Work has been very good to me! In my first two weeks, I solidified my mandate and was invited to attend some conferences with the director of my organisation. It was an amazing experience, and I met many influential people involved in the women’s rights movement in Southern Africa. A curious thing that I have found is the integration of religion in everyday life here. I had the opportunity to have lunch with a radical feminist human rights activist about how she managed to stay faithful to her Christianity and yet still participate in the women’s rights movement, the LGBTQI+ movement, the sex workers’ movement, the anti-colonial movement, etc. She explained that religion to her is really just a framework to help her better the world, she didn’t think the dogmatism and conservatism of a lot of religious people served any real purpose. This is something that I found very different from back home, where being religious and being a radical feminist is often seen as incompatible.

I have also been traveling the region to help facilitate Peer-Education training for a Child Protection Protection against Child Sexual Abuse project funded by the European Union. It has been exhausting taking public transport – it once took two and a half hours to get to a village a twenty-minute drive away – but my partner in this project has been very helpful at teaching me new things about Botswana during our long commutes. As a young person, he has a unique view on culture and gender issues, something that I appreciate greatly. Here in Botswana, a student is paid an allowance to attend a post-secondary institution, on top of being provided free tuition and accommodation. It can be a challenge to relate to his life, but I value the moments when I have re-evaluate my own privileged existence.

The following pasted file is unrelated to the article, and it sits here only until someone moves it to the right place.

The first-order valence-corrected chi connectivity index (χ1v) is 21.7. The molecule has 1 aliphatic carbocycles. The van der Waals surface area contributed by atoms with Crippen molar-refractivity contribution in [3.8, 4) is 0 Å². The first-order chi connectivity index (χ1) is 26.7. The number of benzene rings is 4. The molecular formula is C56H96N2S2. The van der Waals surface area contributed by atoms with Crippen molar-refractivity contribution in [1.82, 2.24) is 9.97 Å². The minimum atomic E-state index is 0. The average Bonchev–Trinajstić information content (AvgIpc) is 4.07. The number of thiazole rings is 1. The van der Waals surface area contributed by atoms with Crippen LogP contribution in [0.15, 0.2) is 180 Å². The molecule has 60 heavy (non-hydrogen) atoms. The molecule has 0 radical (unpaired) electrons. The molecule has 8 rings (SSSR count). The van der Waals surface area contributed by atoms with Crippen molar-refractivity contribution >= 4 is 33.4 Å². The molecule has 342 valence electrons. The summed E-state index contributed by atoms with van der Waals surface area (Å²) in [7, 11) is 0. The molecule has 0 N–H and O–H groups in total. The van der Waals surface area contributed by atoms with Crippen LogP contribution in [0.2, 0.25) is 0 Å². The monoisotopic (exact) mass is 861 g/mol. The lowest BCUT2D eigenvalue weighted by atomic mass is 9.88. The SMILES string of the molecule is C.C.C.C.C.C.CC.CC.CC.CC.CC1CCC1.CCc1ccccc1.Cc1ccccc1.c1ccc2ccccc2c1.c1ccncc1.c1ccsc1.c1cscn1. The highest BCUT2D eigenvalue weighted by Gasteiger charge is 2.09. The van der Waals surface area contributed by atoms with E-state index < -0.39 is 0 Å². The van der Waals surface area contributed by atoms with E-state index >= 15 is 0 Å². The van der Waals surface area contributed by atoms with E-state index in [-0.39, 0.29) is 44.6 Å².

I had been warned about the pace of work here, which had been described to me as very laid-back. As someone who is very much Type-A, my director told me that by the time I leave Botswana, I will have relaxed into a Type-B+! As a life-long task-oriented planner of things, it will be good for me to learn how to ‘go-with-the-flow’ a little more. I’m slowly learning that deadlines are flexible, and spontaneity can be a wonderful thing!

———-

I have done some traveling with work, but I have mostly been in and around Gaborone and Mochudi. It has been extremely exciting to explore, and I have been enjoying my time so far. Our American roommate has coordinated a rhino expedition for us in South Africa sometime in July, and we are planning on heading into Victoria Falls also sometime next month. We want to explore as much as we can here, but we keep finding events keeping us in town! We have hiked so many amazing hills – we accomplished a 15K trek our first weekend! – I attended my first wedding, I went on a pub crawl, I did a game drive at the Mokolodi Nature Reserve. Botswana is an oxymoron of sorts: a friend here explained that it is a good place to live a ‘simple life’, but there is also no shortage of things to do here, it’s a matter of looking for it carefully.

Despite my full schedule, I have had lots of time for introspective thinking. I have found moments of clarity, gaining perspective on my far away and hectic day-to-day schedule in Ottawa. I am constantly inspired, and I am learning more about myself and this beautiful country every day.

Leave a Reply

You must be logged in to post a comment.